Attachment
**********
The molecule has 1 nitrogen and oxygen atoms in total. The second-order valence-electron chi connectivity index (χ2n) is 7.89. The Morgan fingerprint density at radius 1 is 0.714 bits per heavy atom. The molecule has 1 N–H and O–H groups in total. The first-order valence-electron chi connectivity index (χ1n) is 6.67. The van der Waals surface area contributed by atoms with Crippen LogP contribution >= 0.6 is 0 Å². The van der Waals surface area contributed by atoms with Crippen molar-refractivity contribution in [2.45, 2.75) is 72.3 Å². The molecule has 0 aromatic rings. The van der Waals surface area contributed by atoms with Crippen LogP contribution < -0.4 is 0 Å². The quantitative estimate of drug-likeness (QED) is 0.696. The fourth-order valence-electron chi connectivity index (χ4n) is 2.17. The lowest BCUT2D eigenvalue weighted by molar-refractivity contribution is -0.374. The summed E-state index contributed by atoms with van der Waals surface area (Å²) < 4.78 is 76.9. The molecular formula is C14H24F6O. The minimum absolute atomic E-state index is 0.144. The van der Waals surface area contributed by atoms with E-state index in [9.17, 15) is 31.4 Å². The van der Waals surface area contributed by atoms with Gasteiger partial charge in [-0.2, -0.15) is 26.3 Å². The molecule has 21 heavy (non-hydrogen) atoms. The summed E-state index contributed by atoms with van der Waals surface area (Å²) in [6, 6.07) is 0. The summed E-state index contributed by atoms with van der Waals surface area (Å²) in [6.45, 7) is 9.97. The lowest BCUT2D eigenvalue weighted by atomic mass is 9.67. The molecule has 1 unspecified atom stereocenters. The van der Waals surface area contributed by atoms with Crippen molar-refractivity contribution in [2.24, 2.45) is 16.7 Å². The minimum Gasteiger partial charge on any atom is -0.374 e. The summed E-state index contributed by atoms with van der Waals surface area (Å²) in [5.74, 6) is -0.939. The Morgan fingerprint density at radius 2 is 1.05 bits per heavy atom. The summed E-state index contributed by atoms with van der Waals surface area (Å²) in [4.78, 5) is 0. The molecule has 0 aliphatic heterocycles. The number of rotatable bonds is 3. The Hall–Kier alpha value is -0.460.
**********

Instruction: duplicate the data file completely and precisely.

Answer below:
The molecule has 1 nitrogen and oxygen atoms in total. The second-order valence-electron chi connectivity index (χ2n) is 7.89. The Morgan fingerprint density at radius 1 is 0.714 bits per heavy atom. The molecule has 1 N–H and O–H groups in total. The first-order valence-electron chi connectivity index (χ1n) is 6.67. The van der Waals surface area contributed by atoms with Crippen LogP contribution >= 0.6 is 0 Å². The van der Waals surface area contributed by atoms with Crippen molar-refractivity contribution in [2.45, 2.75) is 72.3 Å². The molecule has 0 aromatic rings. The van der Waals surface area contributed by atoms with Crippen LogP contribution < -0.4 is 0 Å². The quantitative estimate of drug-likeness (QED) is 0.696. The fourth-order valence-electron chi connectivity index (χ4n) is 2.17. The lowest BCUT2D eigenvalue weighted by molar-refractivity contribution is -0.374. The summed E-state index contributed by atoms with van der Waals surface area (Å²) < 4.78 is 76.9. The molecular formula is C14H24F6O. The minimum absolute atomic E-state index is 0.144. The van der Waals surface area contributed by atoms with E-state index in [9.17, 15) is 31.4 Å². The van der Waals surface area contributed by atoms with Gasteiger partial charge in [-0.2, -0.15) is 26.3 Å². The molecule has 21 heavy (non-hydrogen) atoms. The summed E-state index contributed by atoms with van der Waals surface area (Å²) in [6, 6.07) is 0. The summed E-state index contributed by atoms with van der Waals surface area (Å²) in [6.45, 7) is 9.97. The lowest BCUT2D eigenvalue weighted by atomic mass is 9.67. The molecule has 1 unspecified atom stereocenters. The van der Waals surface area contributed by atoms with Crippen molar-refractivity contribution in [2.24, 2.45) is 16.7 Å². The minimum Gasteiger partial charge on any atom is -0.374 e. The summed E-state index contributed by atoms with van der Waals surface area (Å²) in [5.74, 6) is -0.939. The Morgan fingerprint density at radius 2 is 1.05 bits per heavy atom. The summed E-state index contributed by atoms with van der Waals surface area (Å²) in [4.78, 5) is 0. The molecule has 0 aliphatic heterocycles. The number of rotatable bonds is 3. The Hall–Kier alpha value is -0.460.